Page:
Although we may idealize the early church, most of us would not have enjoyed a visit to a worship service at Corinth. The impression which one was most likely to receive was that of chaos and delirious insanity.
. . . The twelfth verse (italicized above) contains a rare Greek verb, found only here in the entire Bible. This word, authentein, is ordinarily translated “to bear rule” or “to usurp authority”; yet a study of other Greek literary sources reveals that it did not ordinarily have this meaning until the third or fourth century, well after the time of the New Testament. Essentially the word means “to thrust oneself.” Its earliest meanings are noteworthy, since they might provide a quite different understanding of a difficult text.
The biblical insistence that the source of woman lay in man means that woman is fully human and fully equal because she partakes of the same substance as man, "bone of his bone and flesh of his flesh." She too is made in God's image (Genesis 5: 1-3).
Late in 1981 I dug up one of Ellul’s early articles from the Protestant weekly Réforme: ‘La Femmes et les esprits’ (Women and the spirits) and found what we expect when we know Ellul: a maddening mixture of apparently reactionary views and revolutionary ideas.
People sometimes write us to ask where they can find evidence that actual women held official positions of church officership. Professor Greg Horsley of Macquarie University, Australia, has kindly supplied us with the following partial list of references to women in church leadership.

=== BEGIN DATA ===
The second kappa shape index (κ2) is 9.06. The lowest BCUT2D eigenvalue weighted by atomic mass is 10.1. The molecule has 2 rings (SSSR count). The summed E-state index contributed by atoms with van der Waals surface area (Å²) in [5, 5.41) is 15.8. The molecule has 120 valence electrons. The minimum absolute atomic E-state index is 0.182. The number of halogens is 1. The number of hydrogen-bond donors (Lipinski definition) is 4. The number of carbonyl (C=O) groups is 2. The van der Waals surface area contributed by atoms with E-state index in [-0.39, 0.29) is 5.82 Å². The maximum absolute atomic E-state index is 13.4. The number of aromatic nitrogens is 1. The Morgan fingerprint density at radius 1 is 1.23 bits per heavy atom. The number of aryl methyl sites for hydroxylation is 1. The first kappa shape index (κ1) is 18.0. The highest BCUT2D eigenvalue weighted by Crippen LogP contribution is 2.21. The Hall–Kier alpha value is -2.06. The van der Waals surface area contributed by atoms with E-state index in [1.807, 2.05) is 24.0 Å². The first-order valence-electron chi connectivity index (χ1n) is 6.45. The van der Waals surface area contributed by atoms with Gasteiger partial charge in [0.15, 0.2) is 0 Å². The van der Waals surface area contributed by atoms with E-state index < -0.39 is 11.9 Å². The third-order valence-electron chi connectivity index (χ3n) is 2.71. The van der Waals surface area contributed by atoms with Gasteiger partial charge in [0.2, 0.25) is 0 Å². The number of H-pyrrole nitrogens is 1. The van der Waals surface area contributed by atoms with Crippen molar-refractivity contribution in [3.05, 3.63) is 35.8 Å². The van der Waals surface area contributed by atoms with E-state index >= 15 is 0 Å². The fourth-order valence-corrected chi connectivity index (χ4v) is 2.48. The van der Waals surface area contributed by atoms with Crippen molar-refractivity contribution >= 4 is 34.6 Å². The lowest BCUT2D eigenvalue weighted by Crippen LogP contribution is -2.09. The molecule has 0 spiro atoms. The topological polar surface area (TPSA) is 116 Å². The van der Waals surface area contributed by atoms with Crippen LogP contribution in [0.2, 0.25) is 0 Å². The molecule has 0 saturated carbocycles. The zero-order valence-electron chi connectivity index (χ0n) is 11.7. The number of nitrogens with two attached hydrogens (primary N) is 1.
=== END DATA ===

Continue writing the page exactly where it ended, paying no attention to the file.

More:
This article will examine briefly the views of headship expressed by three leaders in the early Holiness Movement. They claimed that the doctrine of headship or submission was irrelevant in arguments opposing women’s ordination and limited the discussion of headship to relationships within marriage.
Junia, the female companion of Andronicus, has the unique distinction (for one of her sex) of being referred to by St. Paul as an apostle (Romans 16:7). Although she was one of Paul’s relatives, coming to faith ahead of her more famous kinsman, we know but little about her ministry.
Biblical feminists, as opposed to other feminists outside and within the church, accept the full authority of all Scripture for all the people of God. But they recognize, with all modern people, that we do not absorb Scripture in its pure form into our understanding. Like anything else we read, reading Scripture is an interpretive process.